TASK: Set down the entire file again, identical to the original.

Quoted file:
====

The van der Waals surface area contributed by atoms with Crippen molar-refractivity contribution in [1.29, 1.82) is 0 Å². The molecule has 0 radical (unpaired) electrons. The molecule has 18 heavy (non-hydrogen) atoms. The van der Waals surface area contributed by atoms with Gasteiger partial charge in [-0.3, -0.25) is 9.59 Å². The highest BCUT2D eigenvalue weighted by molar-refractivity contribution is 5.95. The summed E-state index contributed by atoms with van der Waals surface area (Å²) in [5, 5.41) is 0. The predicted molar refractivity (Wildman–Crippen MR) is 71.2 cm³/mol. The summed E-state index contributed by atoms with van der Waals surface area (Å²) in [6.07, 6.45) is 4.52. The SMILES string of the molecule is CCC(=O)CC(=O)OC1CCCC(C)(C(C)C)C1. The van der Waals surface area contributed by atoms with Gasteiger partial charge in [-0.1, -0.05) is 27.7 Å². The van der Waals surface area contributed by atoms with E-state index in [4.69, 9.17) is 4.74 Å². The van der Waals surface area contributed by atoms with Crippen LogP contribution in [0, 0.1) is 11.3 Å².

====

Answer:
The van der Waals surface area contributed by atoms with Crippen molar-refractivity contribution in [1.29, 1.82) is 0 Å². The molecule has 0 radical (unpaired) electrons. The molecule has 18 heavy (non-hydrogen) atoms. The van der Waals surface area contributed by atoms with Gasteiger partial charge in [-0.3, -0.25) is 9.59 Å². The highest BCUT2D eigenvalue weighted by molar-refractivity contribution is 5.95. The summed E-state index contributed by atoms with van der Waals surface area (Å²) in [5, 5.41) is 0. The predicted molar refractivity (Wildman–Crippen MR) is 71.2 cm³/mol. The summed E-state index contributed by atoms with van der Waals surface area (Å²) in [6.07, 6.45) is 4.52. The SMILES string of the molecule is CCC(=O)CC(=O)OC1CCCC(C)(C(C)C)C1. The van der Waals surface area contributed by atoms with Gasteiger partial charge in [-0.1, -0.05) is 27.7 Å². The van der Waals surface area contributed by atoms with E-state index in [4.69, 9.17) is 4.74 Å². The van der Waals surface area contributed by atoms with Crippen LogP contribution in [0, 0.1) is 11.3 Å².